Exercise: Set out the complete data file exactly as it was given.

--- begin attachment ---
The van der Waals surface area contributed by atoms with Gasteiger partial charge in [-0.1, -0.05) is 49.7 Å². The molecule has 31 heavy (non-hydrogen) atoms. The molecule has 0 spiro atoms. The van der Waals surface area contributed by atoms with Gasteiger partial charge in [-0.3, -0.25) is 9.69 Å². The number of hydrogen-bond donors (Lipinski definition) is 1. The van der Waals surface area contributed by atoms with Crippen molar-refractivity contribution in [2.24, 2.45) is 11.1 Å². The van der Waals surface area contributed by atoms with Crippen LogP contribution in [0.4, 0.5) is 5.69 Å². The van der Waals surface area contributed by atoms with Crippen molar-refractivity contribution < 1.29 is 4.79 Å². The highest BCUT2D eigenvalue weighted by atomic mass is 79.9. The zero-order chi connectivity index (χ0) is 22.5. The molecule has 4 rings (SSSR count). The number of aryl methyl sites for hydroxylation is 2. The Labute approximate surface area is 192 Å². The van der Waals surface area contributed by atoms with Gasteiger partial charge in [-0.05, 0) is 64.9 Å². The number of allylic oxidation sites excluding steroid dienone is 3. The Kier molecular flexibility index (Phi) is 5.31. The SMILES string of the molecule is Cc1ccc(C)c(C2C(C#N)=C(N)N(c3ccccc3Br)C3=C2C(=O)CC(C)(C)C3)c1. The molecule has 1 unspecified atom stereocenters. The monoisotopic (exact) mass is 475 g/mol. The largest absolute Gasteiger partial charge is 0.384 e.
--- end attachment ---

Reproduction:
The van der Waals surface area contributed by atoms with Gasteiger partial charge in [-0.1, -0.05) is 49.7 Å². The molecule has 31 heavy (non-hydrogen) atoms. The molecule has 0 spiro atoms. The van der Waals surface area contributed by atoms with Gasteiger partial charge in [-0.3, -0.25) is 9.69 Å². The number of hydrogen-bond donors (Lipinski definition) is 1. The van der Waals surface area contributed by atoms with Crippen molar-refractivity contribution in [2.24, 2.45) is 11.1 Å². The van der Waals surface area contributed by atoms with Crippen LogP contribution in [0.4, 0.5) is 5.69 Å². The van der Waals surface area contributed by atoms with Crippen molar-refractivity contribution < 1.29 is 4.79 Å². The highest BCUT2D eigenvalue weighted by atomic mass is 79.9. The zero-order chi connectivity index (χ0) is 22.5. The molecule has 4 rings (SSSR count). The number of aryl methyl sites for hydroxylation is 2. The Labute approximate surface area is 192 Å². The van der Waals surface area contributed by atoms with Gasteiger partial charge in [-0.05, 0) is 64.9 Å². The number of allylic oxidation sites excluding steroid dienone is 3. The Kier molecular flexibility index (Phi) is 5.31. The SMILES string of the molecule is Cc1ccc(C)c(C2C(C#N)=C(N)N(c3ccccc3Br)C3=C2C(=O)CC(C)(C)C3)c1. The molecule has 1 unspecified atom stereocenters. The monoisotopic (exact) mass is 475 g/mol. The largest absolute Gasteiger partial charge is 0.384 e.